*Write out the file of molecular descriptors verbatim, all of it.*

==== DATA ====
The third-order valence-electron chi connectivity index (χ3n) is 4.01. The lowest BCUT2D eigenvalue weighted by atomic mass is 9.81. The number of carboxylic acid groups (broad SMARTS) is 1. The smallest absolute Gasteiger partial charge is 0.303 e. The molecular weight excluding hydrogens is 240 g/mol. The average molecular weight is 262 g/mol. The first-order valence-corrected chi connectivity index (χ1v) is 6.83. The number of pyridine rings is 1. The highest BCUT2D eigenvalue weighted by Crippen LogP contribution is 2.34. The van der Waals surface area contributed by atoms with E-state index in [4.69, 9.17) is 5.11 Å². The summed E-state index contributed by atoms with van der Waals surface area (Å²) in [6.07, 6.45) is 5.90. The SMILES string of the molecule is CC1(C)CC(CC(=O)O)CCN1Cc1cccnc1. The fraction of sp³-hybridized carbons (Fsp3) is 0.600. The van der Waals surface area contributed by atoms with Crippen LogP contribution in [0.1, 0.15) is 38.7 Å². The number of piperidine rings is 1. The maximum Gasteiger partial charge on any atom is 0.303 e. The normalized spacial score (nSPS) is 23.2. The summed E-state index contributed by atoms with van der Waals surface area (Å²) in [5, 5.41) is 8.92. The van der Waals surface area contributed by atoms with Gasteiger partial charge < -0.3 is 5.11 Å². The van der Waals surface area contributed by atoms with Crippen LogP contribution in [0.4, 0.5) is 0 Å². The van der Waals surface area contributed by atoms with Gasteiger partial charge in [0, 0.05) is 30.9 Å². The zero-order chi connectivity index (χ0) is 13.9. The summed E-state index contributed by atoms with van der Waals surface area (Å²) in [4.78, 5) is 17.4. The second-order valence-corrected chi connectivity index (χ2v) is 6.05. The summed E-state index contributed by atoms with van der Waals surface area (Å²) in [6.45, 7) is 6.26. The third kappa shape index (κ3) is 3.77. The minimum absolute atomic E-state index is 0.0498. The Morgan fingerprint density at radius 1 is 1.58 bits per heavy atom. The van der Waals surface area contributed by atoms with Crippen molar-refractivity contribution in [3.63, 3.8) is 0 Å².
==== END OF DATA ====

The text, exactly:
The third-order valence-electron chi connectivity index (χ3n) is 4.01. The lowest BCUT2D eigenvalue weighted by atomic mass is 9.81. The number of carboxylic acid groups (broad SMARTS) is 1. The smallest absolute Gasteiger partial charge is 0.303 e. The molecular weight excluding hydrogens is 240 g/mol. The average molecular weight is 262 g/mol. The first-order valence-corrected chi connectivity index (χ1v) is 6.83. The number of pyridine rings is 1. The highest BCUT2D eigenvalue weighted by Crippen LogP contribution is 2.34. The van der Waals surface area contributed by atoms with E-state index in [4.69, 9.17) is 5.11 Å². The summed E-state index contributed by atoms with van der Waals surface area (Å²) in [6.07, 6.45) is 5.90. The SMILES string of the molecule is CC1(C)CC(CC(=O)O)CCN1Cc1cccnc1. The fraction of sp³-hybridized carbons (Fsp3) is 0.600. The van der Waals surface area contributed by atoms with Crippen LogP contribution in [0.1, 0.15) is 38.7 Å². The number of piperidine rings is 1. The maximum Gasteiger partial charge on any atom is 0.303 e. The normalized spacial score (nSPS) is 23.2. The summed E-state index contributed by atoms with van der Waals surface area (Å²) in [5, 5.41) is 8.92. The van der Waals surface area contributed by atoms with Gasteiger partial charge < -0.3 is 5.11 Å². The van der Waals surface area contributed by atoms with Crippen LogP contribution in [0.4, 0.5) is 0 Å². The van der Waals surface area contributed by atoms with Gasteiger partial charge in [0, 0.05) is 30.9 Å². The zero-order chi connectivity index (χ0) is 13.9. The summed E-state index contributed by atoms with van der Waals surface area (Å²) in [4.78, 5) is 17.4. The second-order valence-corrected chi connectivity index (χ2v) is 6.05. The summed E-state index contributed by atoms with van der Waals surface area (Å²) in [6.45, 7) is 6.26. The third kappa shape index (κ3) is 3.77. The minimum absolute atomic E-state index is 0.0498. The Morgan fingerprint density at radius 1 is 1.58 bits per heavy atom. The van der Waals surface area contributed by atoms with Crippen molar-refractivity contribution in [3.63, 3.8) is 0 Å².